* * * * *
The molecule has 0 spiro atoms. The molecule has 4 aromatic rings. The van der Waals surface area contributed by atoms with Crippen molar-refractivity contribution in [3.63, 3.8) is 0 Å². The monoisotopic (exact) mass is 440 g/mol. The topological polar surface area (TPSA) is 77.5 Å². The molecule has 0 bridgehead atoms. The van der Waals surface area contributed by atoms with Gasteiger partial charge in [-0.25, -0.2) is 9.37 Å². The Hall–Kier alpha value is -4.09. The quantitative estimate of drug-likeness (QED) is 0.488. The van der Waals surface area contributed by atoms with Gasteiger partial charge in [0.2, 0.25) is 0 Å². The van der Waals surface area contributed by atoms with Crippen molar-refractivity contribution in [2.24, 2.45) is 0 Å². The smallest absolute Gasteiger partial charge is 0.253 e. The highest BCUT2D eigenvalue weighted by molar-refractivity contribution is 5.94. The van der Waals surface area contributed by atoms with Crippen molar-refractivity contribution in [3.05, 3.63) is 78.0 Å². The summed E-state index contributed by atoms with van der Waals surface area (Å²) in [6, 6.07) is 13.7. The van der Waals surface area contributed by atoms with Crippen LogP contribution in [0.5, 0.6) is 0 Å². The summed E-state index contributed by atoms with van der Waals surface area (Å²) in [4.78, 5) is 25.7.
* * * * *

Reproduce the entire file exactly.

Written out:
The molecule has 0 spiro atoms. The molecule has 4 aromatic rings. The van der Waals surface area contributed by atoms with Crippen molar-refractivity contribution in [3.63, 3.8) is 0 Å². The monoisotopic (exact) mass is 440 g/mol. The topological polar surface area (TPSA) is 77.5 Å². The molecule has 0 bridgehead atoms. The van der Waals surface area contributed by atoms with Gasteiger partial charge in [-0.25, -0.2) is 9.37 Å². The Hall–Kier alpha value is -4.09. The quantitative estimate of drug-likeness (QED) is 0.488. The van der Waals surface area contributed by atoms with Gasteiger partial charge in [0.2, 0.25) is 0 Å². The van der Waals surface area contributed by atoms with Crippen molar-refractivity contribution in [2.24, 2.45) is 0 Å². The smallest absolute Gasteiger partial charge is 0.253 e. The highest BCUT2D eigenvalue weighted by molar-refractivity contribution is 5.94. The van der Waals surface area contributed by atoms with Crippen molar-refractivity contribution in [3.05, 3.63) is 78.0 Å². The summed E-state index contributed by atoms with van der Waals surface area (Å²) in [6, 6.07) is 13.7. The van der Waals surface area contributed by atoms with Crippen LogP contribution in [0.5, 0.6) is 0 Å². The summed E-state index contributed by atoms with van der Waals surface area (Å²) in [4.78, 5) is 25.7.